Excerpt: As dawn creeps over the horizon, you face another day of mindless violence. Roughly a thousand yards away, your enemies are standing poised and ready to attack. They don’t seem like much; just a small group of country folk that refuse to be conquered. Rumor has it that these guys have something called an Odama to help them ensure victory.
Conclusion: After playing Odama for a few hours, you will notice that this game isn’t for the average gamer. Though a pinball game at the core, there are several elements that force you to think strategically and plan out your moves. Though the combination of voice commands, real-time strategy, and pinball is rather enticing, there is just too much you must learn in order to be successful at your conquests.
Excerpt: Few game designers have proven such an eagerness to disregard the status quo as Yoot Saito. Best known for creating Seaman, the virtual-life simulator for the Dreamcast that saw you engaging in conversation with a bizarre amphibian that looked disturbingly like Yoot himself, he and his development house, Vivarium, have now launched off into a equally bizarre venture with Odama, a strategy game that quite literally turns the battlefields of feudal Japan into a pinball...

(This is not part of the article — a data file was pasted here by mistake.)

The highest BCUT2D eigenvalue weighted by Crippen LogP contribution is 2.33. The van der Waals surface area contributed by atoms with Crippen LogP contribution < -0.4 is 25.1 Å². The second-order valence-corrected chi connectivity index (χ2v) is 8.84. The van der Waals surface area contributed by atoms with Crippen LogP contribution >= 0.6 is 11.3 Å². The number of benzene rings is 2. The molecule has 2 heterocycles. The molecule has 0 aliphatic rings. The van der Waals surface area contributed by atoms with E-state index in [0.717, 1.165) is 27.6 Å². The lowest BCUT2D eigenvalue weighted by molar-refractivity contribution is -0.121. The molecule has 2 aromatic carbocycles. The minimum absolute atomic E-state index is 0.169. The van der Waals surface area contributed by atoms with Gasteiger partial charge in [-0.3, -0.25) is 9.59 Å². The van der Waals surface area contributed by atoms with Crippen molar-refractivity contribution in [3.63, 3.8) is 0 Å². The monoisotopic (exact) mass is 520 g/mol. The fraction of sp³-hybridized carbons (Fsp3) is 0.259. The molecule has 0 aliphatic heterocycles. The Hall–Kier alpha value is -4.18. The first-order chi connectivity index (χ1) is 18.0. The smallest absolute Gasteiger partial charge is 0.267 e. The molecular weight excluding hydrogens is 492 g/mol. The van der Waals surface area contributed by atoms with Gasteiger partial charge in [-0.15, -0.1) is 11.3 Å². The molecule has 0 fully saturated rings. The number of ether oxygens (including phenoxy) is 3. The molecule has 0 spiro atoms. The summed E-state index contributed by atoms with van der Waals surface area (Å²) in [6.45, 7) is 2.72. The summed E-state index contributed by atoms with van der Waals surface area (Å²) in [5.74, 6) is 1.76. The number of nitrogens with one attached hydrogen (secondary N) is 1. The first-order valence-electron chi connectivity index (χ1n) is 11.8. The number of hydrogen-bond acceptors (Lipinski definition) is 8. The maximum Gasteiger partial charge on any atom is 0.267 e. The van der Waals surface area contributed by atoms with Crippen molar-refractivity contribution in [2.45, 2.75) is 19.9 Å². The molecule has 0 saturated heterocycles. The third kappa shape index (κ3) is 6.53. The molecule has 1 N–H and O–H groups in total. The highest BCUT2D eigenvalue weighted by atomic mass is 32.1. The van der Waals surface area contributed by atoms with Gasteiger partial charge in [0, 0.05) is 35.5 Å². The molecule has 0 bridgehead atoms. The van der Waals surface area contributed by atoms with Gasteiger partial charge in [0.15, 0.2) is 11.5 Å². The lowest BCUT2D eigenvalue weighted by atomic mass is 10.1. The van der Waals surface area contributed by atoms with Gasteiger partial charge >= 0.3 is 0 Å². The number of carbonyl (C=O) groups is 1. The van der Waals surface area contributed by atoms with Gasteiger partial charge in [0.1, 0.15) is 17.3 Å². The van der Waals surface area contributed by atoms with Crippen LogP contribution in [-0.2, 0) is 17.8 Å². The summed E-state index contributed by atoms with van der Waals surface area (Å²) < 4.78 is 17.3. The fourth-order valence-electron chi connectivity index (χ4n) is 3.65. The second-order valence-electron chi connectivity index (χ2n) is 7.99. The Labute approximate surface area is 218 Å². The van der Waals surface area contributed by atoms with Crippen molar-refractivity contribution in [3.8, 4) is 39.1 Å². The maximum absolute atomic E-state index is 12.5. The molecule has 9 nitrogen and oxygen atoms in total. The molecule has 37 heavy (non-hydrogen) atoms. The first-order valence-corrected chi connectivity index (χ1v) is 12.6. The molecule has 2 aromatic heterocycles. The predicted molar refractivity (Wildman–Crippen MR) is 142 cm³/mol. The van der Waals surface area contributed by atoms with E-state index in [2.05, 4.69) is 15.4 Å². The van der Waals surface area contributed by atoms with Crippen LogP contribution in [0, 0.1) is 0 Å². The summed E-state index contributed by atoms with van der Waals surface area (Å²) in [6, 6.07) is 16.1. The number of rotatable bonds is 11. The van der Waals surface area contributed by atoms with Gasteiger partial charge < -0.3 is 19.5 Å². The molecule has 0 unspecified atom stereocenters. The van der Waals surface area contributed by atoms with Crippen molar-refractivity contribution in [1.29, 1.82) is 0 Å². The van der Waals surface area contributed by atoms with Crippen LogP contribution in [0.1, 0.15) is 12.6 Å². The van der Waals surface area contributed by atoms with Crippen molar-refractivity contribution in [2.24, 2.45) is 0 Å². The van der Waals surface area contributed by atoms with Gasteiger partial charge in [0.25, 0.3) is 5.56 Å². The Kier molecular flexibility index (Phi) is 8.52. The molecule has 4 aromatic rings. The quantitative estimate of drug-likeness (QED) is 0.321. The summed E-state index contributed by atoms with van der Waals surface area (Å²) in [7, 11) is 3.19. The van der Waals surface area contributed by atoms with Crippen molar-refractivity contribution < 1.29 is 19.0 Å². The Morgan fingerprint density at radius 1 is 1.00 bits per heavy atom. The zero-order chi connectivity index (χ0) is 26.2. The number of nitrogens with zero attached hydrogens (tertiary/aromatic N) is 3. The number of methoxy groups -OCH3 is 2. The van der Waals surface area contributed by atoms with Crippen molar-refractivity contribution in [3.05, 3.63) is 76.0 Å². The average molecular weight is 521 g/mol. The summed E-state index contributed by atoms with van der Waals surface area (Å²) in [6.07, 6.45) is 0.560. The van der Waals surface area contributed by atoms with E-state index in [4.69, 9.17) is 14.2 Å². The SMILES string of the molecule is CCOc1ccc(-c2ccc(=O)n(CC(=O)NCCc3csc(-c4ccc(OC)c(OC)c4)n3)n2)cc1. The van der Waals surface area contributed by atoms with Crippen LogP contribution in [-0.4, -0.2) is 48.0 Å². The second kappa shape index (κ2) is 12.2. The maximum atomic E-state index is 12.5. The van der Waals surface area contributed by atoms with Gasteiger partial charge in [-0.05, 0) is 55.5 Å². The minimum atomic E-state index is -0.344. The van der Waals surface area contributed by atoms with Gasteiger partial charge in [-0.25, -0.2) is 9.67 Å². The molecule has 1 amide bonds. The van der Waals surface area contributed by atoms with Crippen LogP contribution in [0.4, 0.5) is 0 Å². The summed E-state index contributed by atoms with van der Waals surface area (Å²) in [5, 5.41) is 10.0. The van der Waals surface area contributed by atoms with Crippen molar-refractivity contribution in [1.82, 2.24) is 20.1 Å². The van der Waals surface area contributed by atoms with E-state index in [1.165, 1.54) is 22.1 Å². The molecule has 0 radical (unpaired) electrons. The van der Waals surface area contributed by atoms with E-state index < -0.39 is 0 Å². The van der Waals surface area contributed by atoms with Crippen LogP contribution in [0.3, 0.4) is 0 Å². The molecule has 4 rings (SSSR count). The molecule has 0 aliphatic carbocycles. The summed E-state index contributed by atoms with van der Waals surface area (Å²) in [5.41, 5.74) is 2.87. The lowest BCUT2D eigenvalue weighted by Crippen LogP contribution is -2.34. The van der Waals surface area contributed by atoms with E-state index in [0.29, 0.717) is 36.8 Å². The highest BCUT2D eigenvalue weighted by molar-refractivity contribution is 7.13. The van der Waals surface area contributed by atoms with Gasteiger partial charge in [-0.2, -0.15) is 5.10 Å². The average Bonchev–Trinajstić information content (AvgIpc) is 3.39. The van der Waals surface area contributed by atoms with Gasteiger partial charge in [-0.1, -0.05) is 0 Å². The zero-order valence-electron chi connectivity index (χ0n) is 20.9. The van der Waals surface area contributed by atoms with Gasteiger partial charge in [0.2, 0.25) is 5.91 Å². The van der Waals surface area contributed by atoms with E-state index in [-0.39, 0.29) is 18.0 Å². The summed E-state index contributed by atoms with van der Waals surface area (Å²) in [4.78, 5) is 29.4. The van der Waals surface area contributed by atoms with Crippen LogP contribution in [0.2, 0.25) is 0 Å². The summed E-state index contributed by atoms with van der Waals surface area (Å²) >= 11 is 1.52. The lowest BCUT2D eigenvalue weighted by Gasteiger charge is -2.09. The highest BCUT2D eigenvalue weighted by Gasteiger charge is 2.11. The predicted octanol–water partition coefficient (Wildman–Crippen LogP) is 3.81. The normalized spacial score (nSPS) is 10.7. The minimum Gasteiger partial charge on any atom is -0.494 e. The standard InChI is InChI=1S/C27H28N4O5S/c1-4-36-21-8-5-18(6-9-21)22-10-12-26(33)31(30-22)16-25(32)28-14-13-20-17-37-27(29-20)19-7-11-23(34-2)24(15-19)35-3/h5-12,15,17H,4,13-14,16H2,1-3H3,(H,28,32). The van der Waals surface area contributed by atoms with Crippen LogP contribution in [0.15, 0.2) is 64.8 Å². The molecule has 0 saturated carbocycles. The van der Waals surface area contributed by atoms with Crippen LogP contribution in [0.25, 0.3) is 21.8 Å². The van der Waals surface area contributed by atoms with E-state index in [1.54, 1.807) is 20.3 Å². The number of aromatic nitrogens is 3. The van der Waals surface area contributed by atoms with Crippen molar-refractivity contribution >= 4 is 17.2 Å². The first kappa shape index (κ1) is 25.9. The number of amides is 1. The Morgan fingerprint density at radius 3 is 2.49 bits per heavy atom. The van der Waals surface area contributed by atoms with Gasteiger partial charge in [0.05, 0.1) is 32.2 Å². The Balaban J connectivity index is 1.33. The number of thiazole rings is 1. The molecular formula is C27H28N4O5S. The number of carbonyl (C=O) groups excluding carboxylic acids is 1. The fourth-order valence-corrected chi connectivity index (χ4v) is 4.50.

Excerpt: With all the negative press that Odama has recently received, you would be forgiven for believing that it’s a bit of a stinker. Well, to coin a phrase - one that we've just bastardised - don’t believe the tripe. Odama is a good game: it’s not the best piece of software ever made, but it accomplishes everything that it sets out to do, and providing you approach it in the right way, it can be a fun and rewarding experience.